As some of you may recall, the Messiah College History Department recently revamped its public history concentration to include courses and training in digital history, local history, oral history, public archaeology, and the teaching of history (at all levels to all audiences). Students pursuing the concentration are required to take courses in subjects such as event planning, public relations writing, museum studies, digital media, business administration, graphic design, or website design. Whether or not students pursue a career in public history, we believe that this concentration provides them with a host of transferable skills as they enter an ever-changing marketplace.
This semester the department is offering two courses that meet requirements in the public history concentration. David Pettegrew is teaching a course in digital history. In this course students are getting training in Zotero, GIS, Omeka (digital exhibits), and social media. I am teaching a course in Pennsylvania history that provides training in Omeka, local history, and oral history. Both courses are using local archives extensively.
Part of the department’s digital initiative is the creation of a project we are calling Digital Harrisburg. This project is only a few months old, but we are excited about the possibilities. We have created a website devoted to the history and society of Harrisburg, Pennsylvania. The Digital History class is doing archival research and digital exhibits related to Harrisburg’s successful City Beautiful Movement. The students are also linking U.S. census records of Harrisburg in 1900 to contemporary digitized maps. My class is working on digital exhibits related to archival collections related to the region’s cultural, religious, and African-American history.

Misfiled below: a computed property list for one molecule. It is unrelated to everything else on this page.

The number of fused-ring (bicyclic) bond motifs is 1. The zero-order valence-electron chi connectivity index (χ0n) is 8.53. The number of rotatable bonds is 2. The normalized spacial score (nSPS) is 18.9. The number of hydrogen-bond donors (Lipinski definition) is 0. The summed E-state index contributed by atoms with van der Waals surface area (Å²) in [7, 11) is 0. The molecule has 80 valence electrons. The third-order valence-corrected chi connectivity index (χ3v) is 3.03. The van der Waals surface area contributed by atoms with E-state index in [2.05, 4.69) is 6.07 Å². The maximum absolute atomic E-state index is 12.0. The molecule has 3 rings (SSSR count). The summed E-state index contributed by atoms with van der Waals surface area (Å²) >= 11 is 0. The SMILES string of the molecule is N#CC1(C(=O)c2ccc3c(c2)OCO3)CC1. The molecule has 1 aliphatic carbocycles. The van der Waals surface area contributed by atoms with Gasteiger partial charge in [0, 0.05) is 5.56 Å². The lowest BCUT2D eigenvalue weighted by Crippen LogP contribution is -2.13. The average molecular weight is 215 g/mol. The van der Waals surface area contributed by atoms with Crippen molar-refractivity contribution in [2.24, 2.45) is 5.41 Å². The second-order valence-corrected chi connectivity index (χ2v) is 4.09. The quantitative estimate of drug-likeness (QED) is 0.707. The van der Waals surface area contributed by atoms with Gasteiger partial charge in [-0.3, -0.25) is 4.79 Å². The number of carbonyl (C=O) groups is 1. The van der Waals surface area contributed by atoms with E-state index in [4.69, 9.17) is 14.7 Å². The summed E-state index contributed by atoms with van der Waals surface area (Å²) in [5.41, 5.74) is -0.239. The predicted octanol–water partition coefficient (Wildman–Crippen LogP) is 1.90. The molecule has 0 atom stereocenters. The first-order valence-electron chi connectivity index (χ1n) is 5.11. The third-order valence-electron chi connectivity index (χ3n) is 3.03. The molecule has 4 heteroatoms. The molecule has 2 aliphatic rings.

We hope you will check in periodically with Digital Harrisburg to see what we are up to. Don’t know where to begin? Check out the blog posts from David Pettegrew’s Digital History students.